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Joe Danger: Special Edition Review


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On 12/29/2011 at 12:00 PM by Esteban Cuevas

It’s Joooooe DANGER!!!
RECOMMENDATION:

For everyone.

Joe Danger: Special Edition is about the daredevil Joe Danger who is attempting to make a comeback after an accident in a previous stunt. The colorful graphics and exciting soundtrack give the game a great presentation and gets you pumped to do an assortment of tricks and tasks. It has a very old school, arcade feel that’s been polished for this generation.

The game is a mixture of racing, action, and platforming as you attempt to complete different objectives, collect pickups, hit jumps and do tricks, blast through loop-de-loops, and rack up points in a certain amount of time. One objective that’s a lot of fun is trying to complete the entire level while doing one long combo.

The campaign mode also has certain competition stages where you race against other daredevil racers. The campaign is lengthy, with about 10 areas and each having around four to six levels each. You’ll be returning back to the levels to complete objectives you may have missed the first time to get the SE token, which are tougher objectives that usually require you to complete more than one objective in one run. Competition races also give you the option to punch out other racers who get too close to you. All of these objectives are challenging and you probably won’t get it right the first time but none of these objectives are frustratingly hard.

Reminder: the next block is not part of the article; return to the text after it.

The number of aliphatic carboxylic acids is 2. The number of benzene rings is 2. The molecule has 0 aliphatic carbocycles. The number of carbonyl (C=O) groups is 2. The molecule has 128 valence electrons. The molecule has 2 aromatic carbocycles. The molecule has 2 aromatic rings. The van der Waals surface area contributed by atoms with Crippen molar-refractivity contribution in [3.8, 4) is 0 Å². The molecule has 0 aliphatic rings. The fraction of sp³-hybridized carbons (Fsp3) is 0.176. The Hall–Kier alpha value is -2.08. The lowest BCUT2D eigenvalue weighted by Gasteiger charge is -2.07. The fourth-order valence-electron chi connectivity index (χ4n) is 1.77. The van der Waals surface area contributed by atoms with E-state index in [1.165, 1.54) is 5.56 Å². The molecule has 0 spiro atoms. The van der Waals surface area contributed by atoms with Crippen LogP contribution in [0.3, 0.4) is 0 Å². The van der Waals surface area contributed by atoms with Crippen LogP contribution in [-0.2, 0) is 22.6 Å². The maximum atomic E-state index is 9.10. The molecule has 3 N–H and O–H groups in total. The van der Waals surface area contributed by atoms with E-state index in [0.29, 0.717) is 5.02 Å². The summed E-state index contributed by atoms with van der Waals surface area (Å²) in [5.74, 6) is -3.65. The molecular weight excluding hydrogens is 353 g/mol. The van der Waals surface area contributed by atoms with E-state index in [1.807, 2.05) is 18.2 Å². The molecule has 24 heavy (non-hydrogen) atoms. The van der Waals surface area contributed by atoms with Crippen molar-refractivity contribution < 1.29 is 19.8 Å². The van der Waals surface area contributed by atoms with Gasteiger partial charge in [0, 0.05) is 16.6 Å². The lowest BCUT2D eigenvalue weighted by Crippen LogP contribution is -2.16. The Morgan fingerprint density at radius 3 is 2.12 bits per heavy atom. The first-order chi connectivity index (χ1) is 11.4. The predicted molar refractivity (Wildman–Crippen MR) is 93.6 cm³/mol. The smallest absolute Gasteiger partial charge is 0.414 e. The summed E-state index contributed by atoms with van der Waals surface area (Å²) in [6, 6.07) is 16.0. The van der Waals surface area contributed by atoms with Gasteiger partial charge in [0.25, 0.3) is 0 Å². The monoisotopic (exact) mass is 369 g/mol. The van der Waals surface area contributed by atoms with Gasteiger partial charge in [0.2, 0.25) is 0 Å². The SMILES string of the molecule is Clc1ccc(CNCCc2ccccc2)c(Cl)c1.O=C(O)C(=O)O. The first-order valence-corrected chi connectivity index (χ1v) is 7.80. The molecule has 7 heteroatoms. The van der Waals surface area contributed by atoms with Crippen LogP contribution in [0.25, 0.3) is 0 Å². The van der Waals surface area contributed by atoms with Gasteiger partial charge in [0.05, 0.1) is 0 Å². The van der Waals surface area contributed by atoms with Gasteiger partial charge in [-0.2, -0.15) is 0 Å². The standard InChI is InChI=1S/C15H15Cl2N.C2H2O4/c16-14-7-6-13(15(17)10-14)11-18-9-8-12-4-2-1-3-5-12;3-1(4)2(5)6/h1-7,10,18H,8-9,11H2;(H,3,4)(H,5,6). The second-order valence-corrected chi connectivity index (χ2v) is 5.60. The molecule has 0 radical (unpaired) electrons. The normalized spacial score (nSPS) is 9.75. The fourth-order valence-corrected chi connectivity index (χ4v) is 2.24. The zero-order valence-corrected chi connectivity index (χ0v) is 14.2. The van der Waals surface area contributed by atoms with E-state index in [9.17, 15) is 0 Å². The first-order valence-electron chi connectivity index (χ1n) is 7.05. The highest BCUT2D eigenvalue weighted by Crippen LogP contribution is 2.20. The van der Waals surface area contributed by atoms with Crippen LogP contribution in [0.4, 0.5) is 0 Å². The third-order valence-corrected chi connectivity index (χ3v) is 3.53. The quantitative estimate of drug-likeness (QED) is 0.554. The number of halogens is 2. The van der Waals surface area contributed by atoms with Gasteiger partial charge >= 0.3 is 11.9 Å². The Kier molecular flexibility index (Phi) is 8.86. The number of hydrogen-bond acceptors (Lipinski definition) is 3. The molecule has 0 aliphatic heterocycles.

The controls are pretty simple. Right trigger is gas, left trigger is brake and reverse, A is boost, X is crouch and jump, and B is to punch. One thing that’s actually bothersome to me is the tricks. They’re done by manipulating different combinations and button presses with the left and right bumper. This means you have to let go of the gas button in order to do the tricks, which can be troublesome towards maintaining speed. The left and right triggers are also used for moving your bike backwards and forwards respectively so this means you can't perform tricks and move your bike at the same time. 

There’s a lab mode as well that is basically the campaign mode but with tougher challenges. These aren't bad but are basically an extended portion of the campaign and not really different or interesting enough to warrant a separate mode. If you find the campaign too easy, this will be the mode for you.

The Sandbox allows the player to create their own courses and their own objectives for that course and share them online. This is well thought out and a lot of options are available to make different obstacles and set pieces for your level. A complaint can be made about the controls in this mode however; they're not very intuitive. Regardless, by the time I was happy with the course I created, I had spent over two hours doing so and, if I say so myself, it is as good as any of the courses made by the development team.